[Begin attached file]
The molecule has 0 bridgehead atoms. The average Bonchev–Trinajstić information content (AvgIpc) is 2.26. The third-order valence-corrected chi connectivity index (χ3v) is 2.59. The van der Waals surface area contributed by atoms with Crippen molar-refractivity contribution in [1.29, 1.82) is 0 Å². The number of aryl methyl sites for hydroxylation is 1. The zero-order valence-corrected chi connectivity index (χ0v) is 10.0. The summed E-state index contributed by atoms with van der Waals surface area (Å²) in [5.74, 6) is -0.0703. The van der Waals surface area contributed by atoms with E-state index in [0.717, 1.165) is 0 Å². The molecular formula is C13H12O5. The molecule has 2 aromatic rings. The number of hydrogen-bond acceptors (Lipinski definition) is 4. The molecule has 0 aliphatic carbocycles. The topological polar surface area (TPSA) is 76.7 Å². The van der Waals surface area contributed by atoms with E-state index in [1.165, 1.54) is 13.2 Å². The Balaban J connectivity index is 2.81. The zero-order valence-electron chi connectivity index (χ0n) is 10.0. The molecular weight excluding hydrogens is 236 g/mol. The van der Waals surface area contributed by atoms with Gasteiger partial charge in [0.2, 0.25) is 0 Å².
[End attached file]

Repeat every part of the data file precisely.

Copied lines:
The molecule has 0 bridgehead atoms. The average Bonchev–Trinajstić information content (AvgIpc) is 2.26. The third-order valence-corrected chi connectivity index (χ3v) is 2.59. The van der Waals surface area contributed by atoms with Crippen molar-refractivity contribution in [1.29, 1.82) is 0 Å². The number of aryl methyl sites for hydroxylation is 1. The zero-order valence-corrected chi connectivity index (χ0v) is 10.0. The summed E-state index contributed by atoms with van der Waals surface area (Å²) in [5.74, 6) is -0.0703. The van der Waals surface area contributed by atoms with E-state index in [0.717, 1.165) is 0 Å². The molecular formula is C13H12O5. The molecule has 2 aromatic rings. The number of hydrogen-bond acceptors (Lipinski definition) is 4. The molecule has 0 aliphatic carbocycles. The topological polar surface area (TPSA) is 76.7 Å². The van der Waals surface area contributed by atoms with E-state index in [1.165, 1.54) is 13.2 Å². The Balaban J connectivity index is 2.81. The zero-order valence-electron chi connectivity index (χ0n) is 10.0. The molecular weight excluding hydrogens is 236 g/mol. The van der Waals surface area contributed by atoms with Gasteiger partial charge in [0.2, 0.25) is 0 Å².